The 13–93 composition is based on Bioglass® but differs in that it has a higher SiO2 content. Another distinguishing feature of the composition is the low phosphorus content. Studies by O’Donnell, et al. [15] have shown that with increasing phosphorus content there is faster apatite formation and a smaller pH rise. This is advantageous as it maintains the stability of the internal environment and there is an increased bioactivity. Thus, the low PO4 content of 13–93 could be considered disadvantageous. Another disadvantage is that the 13–93 composition degrades at a rate that is even slower than Bioglass® 45S5. However, an advantage that 13–93 has over Bioglass® 45S5 is that it has a much larger sintering window which means that porous 3D scaffolds can be created and sintered without crystallisation occurring. This makes it easier to turn 13–93 into scaffolds for implantation in vivo [16]. The large sintering window can be attributed to the presence of magnesium oxide. A study conducted by Watts et al. [17] showed that magnesium oxide extends the sintering window by inhibiting crystallisation but the side effect is that it limits bioactivity by reducing apatite formation. Thus, in formulating the 13–93 glass a compromise was made between its level of bioactivity and its ability to be made into a scaffold.

ICIE 16 is a bioactive glass composition that was designed by Wu et al. [18] primarily not to crystallise during sintering, while having similar bioactivity to the 45S5 composition. This eliminates one of the major disadvantages of Bioglass®. Analysis of the ICIE16 composition found that the sintering window was >200 °C, which is more than double that of the 45S5 composition, which is just below 100 °C. It was also found that apatite formation in ICIE16 was accelerated as compared to that of the 13–93 composition, matching the rates observed for 45S5. The explanation proposed for this behaviour was that ICIE16 had a similar network connectivity to 45S5, which is lower than that of 13–93. Network connectivity (NC) is important as higher values result in slower ion exchange and dissolution, which are important steps in the apatite formation mechanism. The NC for the different glass compositions are given in Table 1 [18].

In recent years the positive effects of strontium on bone metabolism have become widely recognised. Strontium ions have been found to inhibit osteoclast activity, while promoting osteoblast activity, which facilitates bone formation. Strontium has also been found to have a mild bactericidal effect at the same concentration that it up regulates osteoblast activity, which is a very advantageous property [19, 20]. However, too much strontium can have negative effects. The inhibition of too many osteoclast cells will inhibit bone regeneration and bone remodelling. The lack of remodelling and regeneration can lead to osteonecrosis and can cause the bones to become brittle. Thus, it is important to ensure an optimal level of strontium in the candidate glass composition [21]. Analysis of strontium ions show that it is very similar, chemically, to calcium, as they are both in group II of the periodic table, resulting in similar electrochemical properties. They are also somewhat similar in size with strontium ions having an ionic radius of 1.16 Å and calcium ions having a radius of 0.94 Å. Due to the similarities with calcium and the desirable properties that strontium possesses, it was hypothesised that strontium oxide (SrO) could be substituted for calcium oxide (CaO) in Bioglass® to combine the positive properties of both Bioglass® and strontium [22].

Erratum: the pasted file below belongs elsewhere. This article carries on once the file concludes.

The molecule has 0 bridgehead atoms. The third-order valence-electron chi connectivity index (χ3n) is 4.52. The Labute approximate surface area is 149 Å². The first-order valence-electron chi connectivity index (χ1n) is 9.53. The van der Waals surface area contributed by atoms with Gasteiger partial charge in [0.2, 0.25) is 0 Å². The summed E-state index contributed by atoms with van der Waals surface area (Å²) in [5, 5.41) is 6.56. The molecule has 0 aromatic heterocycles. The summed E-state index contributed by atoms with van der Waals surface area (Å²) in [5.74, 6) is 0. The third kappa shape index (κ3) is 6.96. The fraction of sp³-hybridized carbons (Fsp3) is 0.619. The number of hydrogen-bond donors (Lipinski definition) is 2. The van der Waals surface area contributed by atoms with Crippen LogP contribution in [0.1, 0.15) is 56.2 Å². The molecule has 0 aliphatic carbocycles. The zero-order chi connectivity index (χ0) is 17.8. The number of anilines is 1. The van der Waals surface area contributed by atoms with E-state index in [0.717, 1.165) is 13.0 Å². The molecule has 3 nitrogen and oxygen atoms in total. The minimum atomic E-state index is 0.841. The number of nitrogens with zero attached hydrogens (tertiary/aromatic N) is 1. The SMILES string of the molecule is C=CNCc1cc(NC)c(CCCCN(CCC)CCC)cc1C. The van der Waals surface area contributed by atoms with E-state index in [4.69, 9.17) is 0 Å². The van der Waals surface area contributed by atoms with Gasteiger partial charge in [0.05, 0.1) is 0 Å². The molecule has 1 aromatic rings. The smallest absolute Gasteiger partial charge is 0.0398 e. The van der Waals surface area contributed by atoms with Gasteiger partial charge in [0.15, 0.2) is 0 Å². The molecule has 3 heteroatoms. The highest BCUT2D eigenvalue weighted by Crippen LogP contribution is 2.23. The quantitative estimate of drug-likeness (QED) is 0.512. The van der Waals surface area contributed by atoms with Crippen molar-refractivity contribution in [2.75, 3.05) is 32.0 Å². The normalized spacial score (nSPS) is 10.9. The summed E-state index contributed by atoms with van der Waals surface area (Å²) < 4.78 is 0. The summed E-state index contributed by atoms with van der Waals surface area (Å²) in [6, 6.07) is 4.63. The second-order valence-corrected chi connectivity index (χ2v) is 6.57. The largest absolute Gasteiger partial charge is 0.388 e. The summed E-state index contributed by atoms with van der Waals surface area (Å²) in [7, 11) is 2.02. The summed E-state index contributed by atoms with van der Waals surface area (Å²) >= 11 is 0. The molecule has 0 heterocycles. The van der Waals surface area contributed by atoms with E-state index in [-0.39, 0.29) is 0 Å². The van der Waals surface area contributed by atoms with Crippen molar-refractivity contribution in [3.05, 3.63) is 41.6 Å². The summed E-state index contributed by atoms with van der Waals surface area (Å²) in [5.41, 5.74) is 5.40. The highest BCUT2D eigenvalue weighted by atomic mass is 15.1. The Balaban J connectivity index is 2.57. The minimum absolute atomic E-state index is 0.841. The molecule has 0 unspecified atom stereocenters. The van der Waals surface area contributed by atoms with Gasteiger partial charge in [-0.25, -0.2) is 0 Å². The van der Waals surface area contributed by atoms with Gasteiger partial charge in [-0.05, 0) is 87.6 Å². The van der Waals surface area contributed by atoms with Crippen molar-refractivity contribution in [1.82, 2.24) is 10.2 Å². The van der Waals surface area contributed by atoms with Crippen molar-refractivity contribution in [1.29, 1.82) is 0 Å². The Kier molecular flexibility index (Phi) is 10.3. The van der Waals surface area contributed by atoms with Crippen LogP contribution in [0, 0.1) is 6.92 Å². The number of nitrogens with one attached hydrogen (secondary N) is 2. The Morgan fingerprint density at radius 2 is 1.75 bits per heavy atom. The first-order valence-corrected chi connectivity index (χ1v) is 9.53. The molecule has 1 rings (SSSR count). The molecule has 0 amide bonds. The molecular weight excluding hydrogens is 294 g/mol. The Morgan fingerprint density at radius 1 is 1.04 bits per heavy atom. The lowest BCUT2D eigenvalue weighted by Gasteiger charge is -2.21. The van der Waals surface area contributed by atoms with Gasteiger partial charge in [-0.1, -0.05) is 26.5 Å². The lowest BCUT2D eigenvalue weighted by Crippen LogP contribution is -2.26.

A series of strontium containing bioactive glasses were patented by Hill and Stevens [23] and one of these compositions was then subsequently turned into a commercial product called Stronbone™ by RepRegen Ltd, UK. Stronbone-P™ is a variant of the original Stronbone™ with the “P” in its name indicating the fact that it is a more porous version. In order to make a porous version and to enable sintering the chemical composition of the glass had to be modified to increase the size of the processing or sintering window to 174 °C, which makes it ideal for forming scaffolds and sintering. Preliminary testing has shown that Stronbone-P™ has a more rapid bone growth and remodelling rate than the original Stronbone™.